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While revisiting the food policies and practices during the Commonwealth period and World War II, culinary historian Felice P. Sta. Maria warned the public that if the Marikina or West Valley Fault moves again, another huge crisis of starvation and hunger will happen.
Sta. Maria, who has made it her career to document the country’s “edible heritage” for the past 50 years and has won prizes for her books, lectured on “Dreams of Cake and Ice Cream—Coping with Hunger in World War II,” a webinar sponsored by Ayala Foundation, United States Embassy, Filipinas Heritage Library and Manila Bulletin.
She said modern families in the 1930s understood that home economics “was a means to good public health.” These families desired appliances on top of which were the refrigerator and the stove with oven.
Housewives then were excited about the use of a new invention: the baking powder. This made cakes soft and taut. Since 1932, the “aspirational cake to bake” was sans rival. Sta. Maria said it was Filipinized with the use of cashew nuts. Paz Mascuñanas introduced it.
The fear of another war never left so even if families who lived in bahay kubo were encouraged to raise vegetable gardens to supplement their food. Rural families were not left behind. The Office of Adult Education was put up to address women’s education and assert new social legislation to protect the rights of farmers and others engaged in food security.
Encouraged also was keeping a neat sanitary, organized storage, kitchen and dining room “central to feeding body and spirit,” Sta. Maria continued. When war broke out, the women went into the production of canned goods which could be stored at home, brought by Filipino soldiers or smuggled to the underground.
To supplement the available food, even the garden of President Jose Laurel was planted to vegetables. Sta. Maria observed, “The Japanese knew hunger could cause violence.” She estimated that close to 300,000 Filipinos were fighting the enemy in the underground.
In 1944, the country faced what she described “a dire situation” wherein rice was imported for Japanese soldiers. Filipinos would stand in line for hours to get a ganta of rice at an exorbitant price of Php750 while a kilo of sugar cost Php900, “if you could find it,” Sta. Maria said. Beginning 1942, a Japanese-issued residence certificate was needed to secure rice and other government benefits.
She cited Fely Zafra who belonged to a family whose home was visited by the Japanese. The enemy helped themselves to whisky, chicken and pig. Zafra’s family hid a bottle of Panay rum in a pail of charcoal in the azotea. They also stored rice, mongo and red beans.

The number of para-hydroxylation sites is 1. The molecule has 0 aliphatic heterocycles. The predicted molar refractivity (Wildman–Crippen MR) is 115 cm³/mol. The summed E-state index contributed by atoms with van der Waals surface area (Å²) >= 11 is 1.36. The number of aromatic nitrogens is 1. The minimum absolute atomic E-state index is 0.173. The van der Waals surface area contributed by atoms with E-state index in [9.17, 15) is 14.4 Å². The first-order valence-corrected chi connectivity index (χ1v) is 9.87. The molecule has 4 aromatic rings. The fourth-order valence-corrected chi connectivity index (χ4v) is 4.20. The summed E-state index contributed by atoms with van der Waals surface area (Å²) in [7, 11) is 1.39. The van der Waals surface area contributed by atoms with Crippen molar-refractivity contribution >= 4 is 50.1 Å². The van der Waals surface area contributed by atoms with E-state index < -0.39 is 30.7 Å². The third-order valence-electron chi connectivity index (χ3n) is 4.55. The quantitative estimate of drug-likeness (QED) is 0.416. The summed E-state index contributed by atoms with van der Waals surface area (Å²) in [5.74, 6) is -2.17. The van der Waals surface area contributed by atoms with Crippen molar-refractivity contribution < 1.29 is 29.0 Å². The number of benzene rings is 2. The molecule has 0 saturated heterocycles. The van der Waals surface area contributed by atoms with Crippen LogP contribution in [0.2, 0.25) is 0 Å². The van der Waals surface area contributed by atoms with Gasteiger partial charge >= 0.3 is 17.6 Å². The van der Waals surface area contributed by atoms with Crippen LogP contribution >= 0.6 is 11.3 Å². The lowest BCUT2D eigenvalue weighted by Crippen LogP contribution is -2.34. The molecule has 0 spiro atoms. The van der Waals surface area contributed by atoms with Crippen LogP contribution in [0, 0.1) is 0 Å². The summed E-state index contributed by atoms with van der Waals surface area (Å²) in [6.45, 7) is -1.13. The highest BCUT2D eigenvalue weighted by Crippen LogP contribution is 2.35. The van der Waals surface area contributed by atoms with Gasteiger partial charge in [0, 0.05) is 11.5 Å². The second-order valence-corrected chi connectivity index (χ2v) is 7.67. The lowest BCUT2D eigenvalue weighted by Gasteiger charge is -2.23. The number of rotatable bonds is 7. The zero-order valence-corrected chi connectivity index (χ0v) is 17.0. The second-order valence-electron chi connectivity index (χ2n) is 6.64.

Zafra once said, “When I think of strawberry shortcake, chicken, ham, relleno and iced water, my heart aches and a drowsy numbness pains me.”
Another memorable woman from that era was Maria Orosa, known as the inventor of banana ketchup but also a heroine who smuggled food for war prisoners. She once said, “Food is an indispensable factor to health and strength of a people in time of war or in time of peace. It deserves a most important consideration in the planning of our national defense.”
Orosa’s recommendations were: buy locally made; serve one-dish meals; stress simplicity of ingredients, utensils and methods (use of banana saha or sheath as containers, banana leaves, bamboo tubes).
Filipinos learned to hunt and forage for food. They caught, in alphabetical order, bat, carabao (wild or stolen), civet or musang, crab, crocodile, deer, dog, duck (migratory or stolen), field mice, jungle fowl, lizards, mole cricket or camaro, pig (stray or stolen), rat, snake, teredo worm, turtle and turtle egg.
Sta. Maria said, “All public spaces, even the grounds fronting the Legislature, was planted to feed the Japanese soldiers, Manila’s residents and others suffering hunger.”
The prisoners at the University of Santo Tomas nightly dreamt of food. The Americans among them dreamt of steak and potatoes. When they were awake, all they talked about was food and what food they would eat when the war was over. These internees numbered 4,000 and 3,000 of them were Americans. “They lost from 50 to 70 pounds during the war and suffered from it,” she added.
The urban poor were already living in Manila. The war situation was problematic for them because “they had nothing to sell at some point,” Sta. Maria said. They went to American and Chinese restaurants and scavenged for food in the trash bin that could be recycled and cooked.
Even for the rich, “the leveling agent was there was no cash,” she said. She cited a rich man who approached writer Alejandro Roces to ask him to peddle his beautiful pipe for cash.
There were no food industries during this period. Businesses were handicapped. Sta. Maria said, “What thrived were small, artisanal productions not tied to big capital.” These productions kept the food supply safe. She added that people could learn from this lesson for disaster management.